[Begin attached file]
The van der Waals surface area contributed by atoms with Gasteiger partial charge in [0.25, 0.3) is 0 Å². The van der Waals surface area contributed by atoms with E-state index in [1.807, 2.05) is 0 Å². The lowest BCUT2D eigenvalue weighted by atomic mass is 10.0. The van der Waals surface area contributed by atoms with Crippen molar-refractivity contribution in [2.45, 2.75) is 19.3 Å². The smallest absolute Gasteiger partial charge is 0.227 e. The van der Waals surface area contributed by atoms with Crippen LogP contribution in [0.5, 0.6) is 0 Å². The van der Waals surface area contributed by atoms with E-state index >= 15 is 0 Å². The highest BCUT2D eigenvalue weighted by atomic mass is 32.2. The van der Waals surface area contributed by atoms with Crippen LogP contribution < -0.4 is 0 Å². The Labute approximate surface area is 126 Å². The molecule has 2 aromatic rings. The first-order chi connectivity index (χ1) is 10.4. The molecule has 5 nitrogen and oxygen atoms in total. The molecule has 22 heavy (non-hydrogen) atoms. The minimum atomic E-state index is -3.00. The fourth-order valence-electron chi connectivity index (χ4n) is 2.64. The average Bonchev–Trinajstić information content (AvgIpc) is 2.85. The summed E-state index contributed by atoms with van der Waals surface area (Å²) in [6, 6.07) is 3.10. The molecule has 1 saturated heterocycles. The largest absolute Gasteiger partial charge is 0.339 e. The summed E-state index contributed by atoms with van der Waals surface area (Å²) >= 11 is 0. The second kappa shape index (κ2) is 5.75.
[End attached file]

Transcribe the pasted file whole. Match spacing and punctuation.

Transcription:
The van der Waals surface area contributed by atoms with Gasteiger partial charge in [0.25, 0.3) is 0 Å². The van der Waals surface area contributed by atoms with E-state index in [1.807, 2.05) is 0 Å². The lowest BCUT2D eigenvalue weighted by atomic mass is 10.0. The van der Waals surface area contributed by atoms with Crippen molar-refractivity contribution in [2.45, 2.75) is 19.3 Å². The smallest absolute Gasteiger partial charge is 0.227 e. The van der Waals surface area contributed by atoms with Crippen LogP contribution in [0.5, 0.6) is 0 Å². The van der Waals surface area contributed by atoms with E-state index >= 15 is 0 Å². The highest BCUT2D eigenvalue weighted by atomic mass is 32.2. The van der Waals surface area contributed by atoms with Crippen LogP contribution < -0.4 is 0 Å². The Labute approximate surface area is 126 Å². The molecule has 2 aromatic rings. The first-order chi connectivity index (χ1) is 10.4. The molecule has 5 nitrogen and oxygen atoms in total. The molecule has 22 heavy (non-hydrogen) atoms. The minimum atomic E-state index is -3.00. The fourth-order valence-electron chi connectivity index (χ4n) is 2.64. The average Bonchev–Trinajstić information content (AvgIpc) is 2.85. The summed E-state index contributed by atoms with van der Waals surface area (Å²) in [6, 6.07) is 3.10. The molecule has 1 saturated heterocycles. The largest absolute Gasteiger partial charge is 0.339 e. The summed E-state index contributed by atoms with van der Waals surface area (Å²) >= 11 is 0. The second kappa shape index (κ2) is 5.75.